Tag Archives: economic growth

Democracy that Delivers #96: Citizens Stand to Benefit from Improving the Way the Indonesian Government Buys Goods and Services

From left: podcast guests Jeanmarie Meyer and Troy Wray, and host Ken Jaques

Public procurement—when governments purchase goods and services —directly affects drinking water, healthcare, roads, and many other aspects of citizens’ day-to-day lives. Good public procurement saves tax dollars, while weak public procurement drains governments’ coffers. According to Millennium Challenge Corporation, about forty percent of Indonesia’s national budget continues to leak every year because of a poor procurement system.

In this week’s podcast, Jeanmarie Meyer and Troy Wray discuss the Millennium Challenge Corporation’s (MCC) efforts to update Indonesia’s purchasing processes through the Procurement Modernization Project. The MCC, a U.S. foreign aid agency, works with local government representatives to increase efficiency in order to improve infrastructure.

Since launching the project in 2013, Meyer, senior director of program procurement policy, and Wray, country director for Indonesia, have provided procurement professionals with modern technical tools and guidelines to assistant them in their purchasing decisions. One of these tools is the Institutional Development Modeling Framework, which measures institutional maturity based on five levels.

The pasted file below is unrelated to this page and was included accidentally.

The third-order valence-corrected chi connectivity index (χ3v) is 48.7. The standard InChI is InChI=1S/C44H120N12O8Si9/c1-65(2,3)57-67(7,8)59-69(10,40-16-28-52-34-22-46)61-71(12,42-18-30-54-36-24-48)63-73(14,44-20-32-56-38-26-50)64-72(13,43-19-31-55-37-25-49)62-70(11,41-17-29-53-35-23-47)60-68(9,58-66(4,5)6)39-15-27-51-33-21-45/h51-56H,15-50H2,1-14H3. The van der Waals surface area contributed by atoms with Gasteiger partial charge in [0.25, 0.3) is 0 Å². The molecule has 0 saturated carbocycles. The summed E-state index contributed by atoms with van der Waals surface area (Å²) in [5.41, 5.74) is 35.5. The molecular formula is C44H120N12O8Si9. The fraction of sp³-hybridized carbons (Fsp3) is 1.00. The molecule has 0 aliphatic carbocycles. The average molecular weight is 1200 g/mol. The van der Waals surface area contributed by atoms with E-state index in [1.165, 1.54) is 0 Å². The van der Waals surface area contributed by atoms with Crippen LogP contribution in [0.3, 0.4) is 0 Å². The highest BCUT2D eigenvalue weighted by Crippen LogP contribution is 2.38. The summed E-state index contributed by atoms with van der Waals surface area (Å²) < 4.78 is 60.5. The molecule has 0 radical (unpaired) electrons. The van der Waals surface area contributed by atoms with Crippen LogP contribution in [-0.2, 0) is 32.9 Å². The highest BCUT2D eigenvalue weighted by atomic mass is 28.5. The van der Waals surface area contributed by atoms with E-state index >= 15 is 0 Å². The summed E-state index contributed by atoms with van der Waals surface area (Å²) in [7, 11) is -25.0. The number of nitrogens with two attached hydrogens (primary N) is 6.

Institutional Development Modeling Framework

Visit the Millennium Challenge Account-Indonesia for more information about the MCC’s procurement initiative and other MCC projects in Indonesia.

Want to hear more? Listen to previous podcasts at CIPE.org/podcast.

Subscribe to the podcast on iTunes or on your Android device.

Like this podcast? Please review us on iTunes.

Safeguarding Democracy and Free Markets in Southeast Asia

A floating market in Vietnam. Survey findings show that people in Southeast Asia place more emphasis on economic development and free markets than on the values traditionally associated with democracy.

Some Southeast Asian countries are plagued by pessimistic views of democracy, as the system of transparent elections and/or government accountability are severely lacking in certain contexts.

In determining how to bolster democracy in places where it faces many threats, it is important to first take a step back and ask the bigger questions.

For example, does economic growth trigger democratization? Or does a democratic society spur economic growth? According to the World Economic Forum, democratic societies are based on policies and institutions that lay the foundations for democratic principles, such as liberty and equality. These democratic policies and institutions benefit firms and individuals, who in turn act as engines for the overall economy. On the contrary, the Brookings Institution has articulated the reverse theory, demonstrating that economic institutions are the source of democratic growth around the world.